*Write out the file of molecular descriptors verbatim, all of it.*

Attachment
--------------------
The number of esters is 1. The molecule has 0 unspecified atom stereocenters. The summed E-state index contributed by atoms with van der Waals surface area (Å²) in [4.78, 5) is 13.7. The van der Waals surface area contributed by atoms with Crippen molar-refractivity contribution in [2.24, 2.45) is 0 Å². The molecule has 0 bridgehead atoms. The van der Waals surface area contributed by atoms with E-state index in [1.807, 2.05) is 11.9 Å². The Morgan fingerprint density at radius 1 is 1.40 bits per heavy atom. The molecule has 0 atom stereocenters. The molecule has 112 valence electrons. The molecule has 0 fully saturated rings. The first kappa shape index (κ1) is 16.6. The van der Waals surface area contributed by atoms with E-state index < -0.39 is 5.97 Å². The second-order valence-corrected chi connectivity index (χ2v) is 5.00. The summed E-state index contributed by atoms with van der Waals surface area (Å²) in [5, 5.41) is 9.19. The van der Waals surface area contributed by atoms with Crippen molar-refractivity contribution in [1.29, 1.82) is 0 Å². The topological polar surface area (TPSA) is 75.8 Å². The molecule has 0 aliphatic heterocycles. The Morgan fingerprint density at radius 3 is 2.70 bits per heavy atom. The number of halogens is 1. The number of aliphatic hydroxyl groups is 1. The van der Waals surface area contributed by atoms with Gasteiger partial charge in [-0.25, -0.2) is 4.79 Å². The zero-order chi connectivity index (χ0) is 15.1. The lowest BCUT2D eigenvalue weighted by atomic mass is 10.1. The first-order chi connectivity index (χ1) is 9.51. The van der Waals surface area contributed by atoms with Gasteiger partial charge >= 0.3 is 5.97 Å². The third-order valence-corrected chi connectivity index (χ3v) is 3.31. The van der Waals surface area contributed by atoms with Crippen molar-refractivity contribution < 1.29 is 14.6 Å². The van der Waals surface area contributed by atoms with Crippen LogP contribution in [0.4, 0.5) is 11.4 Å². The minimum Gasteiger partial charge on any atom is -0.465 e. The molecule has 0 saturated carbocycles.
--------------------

The number of esters is 1. The molecule has 0 unspecified atom stereocenters. The summed E-state index contributed by atoms with van der Waals surface area (Å²) in [4.78, 5) is 13.7. The van der Waals surface area contributed by atoms with Crippen molar-refractivity contribution in [2.24, 2.45) is 0 Å². The molecule has 0 bridgehead atoms. The van der Waals surface area contributed by atoms with E-state index in [1.807, 2.05) is 11.9 Å². The Morgan fingerprint density at radius 1 is 1.40 bits per heavy atom. The molecule has 0 atom stereocenters. The molecule has 112 valence electrons. The molecule has 0 fully saturated rings. The first kappa shape index (κ1) is 16.6. The van der Waals surface area contributed by atoms with E-state index < -0.39 is 5.97 Å². The second-order valence-corrected chi connectivity index (χ2v) is 5.00. The summed E-state index contributed by atoms with van der Waals surface area (Å²) in [5, 5.41) is 9.19. The van der Waals surface area contributed by atoms with Crippen molar-refractivity contribution in [1.29, 1.82) is 0 Å². The topological polar surface area (TPSA) is 75.8 Å². The molecule has 0 aliphatic heterocycles. The Morgan fingerprint density at radius 3 is 2.70 bits per heavy atom. The number of halogens is 1. The number of aliphatic hydroxyl groups is 1. The van der Waals surface area contributed by atoms with Gasteiger partial charge in [-0.25, -0.2) is 4.79 Å². The zero-order chi connectivity index (χ0) is 15.1. The lowest BCUT2D eigenvalue weighted by atomic mass is 10.1. The first-order chi connectivity index (χ1) is 9.51. The van der Waals surface area contributed by atoms with Gasteiger partial charge >= 0.3 is 5.97 Å². The third-order valence-corrected chi connectivity index (χ3v) is 3.31. The van der Waals surface area contributed by atoms with Crippen molar-refractivity contribution < 1.29 is 14.6 Å². The van der Waals surface area contributed by atoms with Crippen LogP contribution in [0.4, 0.5) is 11.4 Å². The minimum Gasteiger partial charge on any atom is -0.465 e. The molecule has 0 saturated carbocycles.